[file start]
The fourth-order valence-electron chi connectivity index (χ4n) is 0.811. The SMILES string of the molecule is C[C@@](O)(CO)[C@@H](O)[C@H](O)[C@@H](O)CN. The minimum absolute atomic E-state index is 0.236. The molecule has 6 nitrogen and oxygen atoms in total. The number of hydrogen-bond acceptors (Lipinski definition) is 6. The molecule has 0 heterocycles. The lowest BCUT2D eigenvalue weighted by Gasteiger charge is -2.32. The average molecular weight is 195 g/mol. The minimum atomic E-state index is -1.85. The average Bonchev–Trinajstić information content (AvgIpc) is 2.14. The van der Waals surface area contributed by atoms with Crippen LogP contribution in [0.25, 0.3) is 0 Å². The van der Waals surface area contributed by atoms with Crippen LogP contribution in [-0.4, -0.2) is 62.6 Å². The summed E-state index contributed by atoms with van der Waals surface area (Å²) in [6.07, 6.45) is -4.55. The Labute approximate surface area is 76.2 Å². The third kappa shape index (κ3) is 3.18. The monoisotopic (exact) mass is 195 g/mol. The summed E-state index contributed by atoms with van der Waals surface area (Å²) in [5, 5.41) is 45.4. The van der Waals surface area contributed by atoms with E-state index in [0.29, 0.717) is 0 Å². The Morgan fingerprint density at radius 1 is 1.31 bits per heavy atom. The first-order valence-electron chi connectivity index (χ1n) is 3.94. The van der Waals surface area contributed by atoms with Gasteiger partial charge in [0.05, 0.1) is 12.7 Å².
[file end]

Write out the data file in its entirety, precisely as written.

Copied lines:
The fourth-order valence-electron chi connectivity index (χ4n) is 0.811. The SMILES string of the molecule is C[C@@](O)(CO)[C@@H](O)[C@H](O)[C@@H](O)CN. The minimum absolute atomic E-state index is 0.236. The molecule has 6 nitrogen and oxygen atoms in total. The number of hydrogen-bond acceptors (Lipinski definition) is 6. The molecule has 0 heterocycles. The lowest BCUT2D eigenvalue weighted by Gasteiger charge is -2.32. The average molecular weight is 195 g/mol. The minimum atomic E-state index is -1.85. The average Bonchev–Trinajstić information content (AvgIpc) is 2.14. The van der Waals surface area contributed by atoms with Crippen LogP contribution in [0.25, 0.3) is 0 Å². The van der Waals surface area contributed by atoms with Crippen LogP contribution in [-0.4, -0.2) is 62.6 Å². The summed E-state index contributed by atoms with van der Waals surface area (Å²) in [6.07, 6.45) is -4.55. The Labute approximate surface area is 76.2 Å². The third kappa shape index (κ3) is 3.18. The monoisotopic (exact) mass is 195 g/mol. The summed E-state index contributed by atoms with van der Waals surface area (Å²) in [5, 5.41) is 45.4. The van der Waals surface area contributed by atoms with E-state index in [0.29, 0.717) is 0 Å². The Morgan fingerprint density at radius 1 is 1.31 bits per heavy atom. The first-order valence-electron chi connectivity index (χ1n) is 3.94. The van der Waals surface area contributed by atoms with Gasteiger partial charge in [0.05, 0.1) is 12.7 Å².